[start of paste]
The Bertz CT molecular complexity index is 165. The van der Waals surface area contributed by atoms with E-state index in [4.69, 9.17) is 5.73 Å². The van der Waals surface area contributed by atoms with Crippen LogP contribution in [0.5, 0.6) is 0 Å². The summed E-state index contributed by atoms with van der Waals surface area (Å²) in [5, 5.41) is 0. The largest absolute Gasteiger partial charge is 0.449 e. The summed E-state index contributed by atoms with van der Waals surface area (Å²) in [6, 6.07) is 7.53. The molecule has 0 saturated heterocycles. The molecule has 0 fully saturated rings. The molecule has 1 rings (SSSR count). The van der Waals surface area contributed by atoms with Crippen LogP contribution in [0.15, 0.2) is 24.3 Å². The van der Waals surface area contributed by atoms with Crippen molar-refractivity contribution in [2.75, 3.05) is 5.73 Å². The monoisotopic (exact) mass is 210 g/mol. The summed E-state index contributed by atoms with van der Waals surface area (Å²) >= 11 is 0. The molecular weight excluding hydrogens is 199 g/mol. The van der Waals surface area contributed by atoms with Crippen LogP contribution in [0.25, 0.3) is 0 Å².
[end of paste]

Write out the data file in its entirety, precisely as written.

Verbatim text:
The Bertz CT molecular complexity index is 165. The van der Waals surface area contributed by atoms with E-state index in [4.69, 9.17) is 5.73 Å². The van der Waals surface area contributed by atoms with Crippen LogP contribution in [0.5, 0.6) is 0 Å². The summed E-state index contributed by atoms with van der Waals surface area (Å²) in [5, 5.41) is 0. The largest absolute Gasteiger partial charge is 0.449 e. The summed E-state index contributed by atoms with van der Waals surface area (Å²) in [6, 6.07) is 7.53. The molecule has 0 saturated heterocycles. The molecule has 0 fully saturated rings. The molecule has 1 rings (SSSR count). The van der Waals surface area contributed by atoms with Crippen LogP contribution in [0.15, 0.2) is 24.3 Å². The van der Waals surface area contributed by atoms with Crippen molar-refractivity contribution in [2.75, 3.05) is 5.73 Å². The monoisotopic (exact) mass is 210 g/mol. The summed E-state index contributed by atoms with van der Waals surface area (Å²) >= 11 is 0. The molecular weight excluding hydrogens is 199 g/mol. The van der Waals surface area contributed by atoms with Crippen LogP contribution in [0.25, 0.3) is 0 Å².